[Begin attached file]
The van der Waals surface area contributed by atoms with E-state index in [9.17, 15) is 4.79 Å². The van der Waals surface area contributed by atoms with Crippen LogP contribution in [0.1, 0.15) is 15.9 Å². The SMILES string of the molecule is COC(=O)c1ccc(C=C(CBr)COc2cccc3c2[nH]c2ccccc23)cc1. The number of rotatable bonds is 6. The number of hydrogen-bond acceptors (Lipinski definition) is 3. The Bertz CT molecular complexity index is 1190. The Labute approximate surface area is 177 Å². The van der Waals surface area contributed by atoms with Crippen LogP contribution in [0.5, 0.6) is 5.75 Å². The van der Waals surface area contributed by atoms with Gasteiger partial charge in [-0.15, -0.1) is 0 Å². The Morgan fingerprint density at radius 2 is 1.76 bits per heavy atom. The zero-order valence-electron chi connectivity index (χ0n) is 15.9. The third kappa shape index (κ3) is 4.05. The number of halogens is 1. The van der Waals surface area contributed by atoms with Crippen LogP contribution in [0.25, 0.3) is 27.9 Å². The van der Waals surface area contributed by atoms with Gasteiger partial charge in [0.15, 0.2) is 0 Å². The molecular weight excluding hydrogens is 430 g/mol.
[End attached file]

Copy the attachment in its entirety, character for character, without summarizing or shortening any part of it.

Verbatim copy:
The van der Waals surface area contributed by atoms with E-state index in [9.17, 15) is 4.79 Å². The van der Waals surface area contributed by atoms with Crippen LogP contribution in [0.1, 0.15) is 15.9 Å². The SMILES string of the molecule is COC(=O)c1ccc(C=C(CBr)COc2cccc3c2[nH]c2ccccc23)cc1. The number of rotatable bonds is 6. The number of hydrogen-bond acceptors (Lipinski definition) is 3. The Bertz CT molecular complexity index is 1190. The Labute approximate surface area is 177 Å². The van der Waals surface area contributed by atoms with Crippen LogP contribution in [0.5, 0.6) is 5.75 Å². The van der Waals surface area contributed by atoms with Gasteiger partial charge in [-0.15, -0.1) is 0 Å². The Morgan fingerprint density at radius 2 is 1.76 bits per heavy atom. The zero-order valence-electron chi connectivity index (χ0n) is 15.9. The third kappa shape index (κ3) is 4.05. The number of halogens is 1. The van der Waals surface area contributed by atoms with Crippen LogP contribution in [0.25, 0.3) is 27.9 Å². The van der Waals surface area contributed by atoms with Gasteiger partial charge in [0.15, 0.2) is 0 Å². The molecular weight excluding hydrogens is 430 g/mol.